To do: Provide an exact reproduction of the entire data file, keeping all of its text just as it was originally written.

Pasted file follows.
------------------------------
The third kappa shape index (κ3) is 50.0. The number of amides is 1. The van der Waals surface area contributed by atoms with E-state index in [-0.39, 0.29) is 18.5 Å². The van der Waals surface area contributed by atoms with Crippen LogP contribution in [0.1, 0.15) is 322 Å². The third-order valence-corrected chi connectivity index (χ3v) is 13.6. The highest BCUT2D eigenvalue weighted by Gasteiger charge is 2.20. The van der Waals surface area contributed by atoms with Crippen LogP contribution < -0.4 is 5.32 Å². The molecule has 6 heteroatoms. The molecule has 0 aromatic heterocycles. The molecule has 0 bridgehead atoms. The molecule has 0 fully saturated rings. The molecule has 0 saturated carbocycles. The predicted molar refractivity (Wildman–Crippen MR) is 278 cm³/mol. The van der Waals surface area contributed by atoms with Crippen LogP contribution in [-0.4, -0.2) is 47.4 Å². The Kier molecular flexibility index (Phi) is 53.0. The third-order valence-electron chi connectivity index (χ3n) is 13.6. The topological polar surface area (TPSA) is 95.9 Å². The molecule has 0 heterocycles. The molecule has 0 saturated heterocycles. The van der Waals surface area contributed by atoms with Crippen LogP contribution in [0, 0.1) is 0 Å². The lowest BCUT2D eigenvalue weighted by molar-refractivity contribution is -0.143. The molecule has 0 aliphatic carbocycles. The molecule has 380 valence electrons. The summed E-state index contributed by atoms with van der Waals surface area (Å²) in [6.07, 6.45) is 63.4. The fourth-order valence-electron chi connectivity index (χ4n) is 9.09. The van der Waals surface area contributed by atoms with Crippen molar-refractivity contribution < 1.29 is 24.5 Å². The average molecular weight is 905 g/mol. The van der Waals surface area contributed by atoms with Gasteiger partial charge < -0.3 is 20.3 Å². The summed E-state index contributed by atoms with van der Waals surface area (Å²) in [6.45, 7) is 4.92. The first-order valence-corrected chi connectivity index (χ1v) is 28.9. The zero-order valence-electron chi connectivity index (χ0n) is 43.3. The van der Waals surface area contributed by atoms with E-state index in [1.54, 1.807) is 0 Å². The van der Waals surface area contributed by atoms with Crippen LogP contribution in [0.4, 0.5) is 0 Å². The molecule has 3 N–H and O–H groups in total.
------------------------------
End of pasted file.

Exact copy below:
The third kappa shape index (κ3) is 50.0. The number of amides is 1. The van der Waals surface area contributed by atoms with E-state index in [-0.39, 0.29) is 18.5 Å². The van der Waals surface area contributed by atoms with Crippen LogP contribution in [0.1, 0.15) is 322 Å². The third-order valence-corrected chi connectivity index (χ3v) is 13.6. The highest BCUT2D eigenvalue weighted by Gasteiger charge is 2.20. The van der Waals surface area contributed by atoms with Crippen LogP contribution < -0.4 is 5.32 Å². The molecule has 6 heteroatoms. The molecule has 0 aromatic heterocycles. The molecule has 0 bridgehead atoms. The molecule has 0 fully saturated rings. The molecule has 0 saturated carbocycles. The predicted molar refractivity (Wildman–Crippen MR) is 278 cm³/mol. The van der Waals surface area contributed by atoms with Crippen LogP contribution in [-0.4, -0.2) is 47.4 Å². The Kier molecular flexibility index (Phi) is 53.0. The third-order valence-electron chi connectivity index (χ3n) is 13.6. The topological polar surface area (TPSA) is 95.9 Å². The molecule has 0 heterocycles. The molecule has 0 saturated heterocycles. The van der Waals surface area contributed by atoms with Crippen LogP contribution in [0, 0.1) is 0 Å². The lowest BCUT2D eigenvalue weighted by molar-refractivity contribution is -0.143. The molecule has 0 aliphatic carbocycles. The molecule has 380 valence electrons. The summed E-state index contributed by atoms with van der Waals surface area (Å²) in [6.07, 6.45) is 63.4. The fourth-order valence-electron chi connectivity index (χ4n) is 9.09. The van der Waals surface area contributed by atoms with Crippen molar-refractivity contribution < 1.29 is 24.5 Å². The average molecular weight is 905 g/mol. The van der Waals surface area contributed by atoms with Gasteiger partial charge < -0.3 is 20.3 Å². The summed E-state index contributed by atoms with van der Waals surface area (Å²) in [6.45, 7) is 4.92. The first-order valence-corrected chi connectivity index (χ1v) is 28.9. The zero-order valence-electron chi connectivity index (χ0n) is 43.3. The van der Waals surface area contributed by atoms with E-state index in [1.54, 1.807) is 0 Å². The van der Waals surface area contributed by atoms with Crippen LogP contribution in [0.4, 0.5) is 0 Å². The molecule has 3 N–H and O–H groups in total.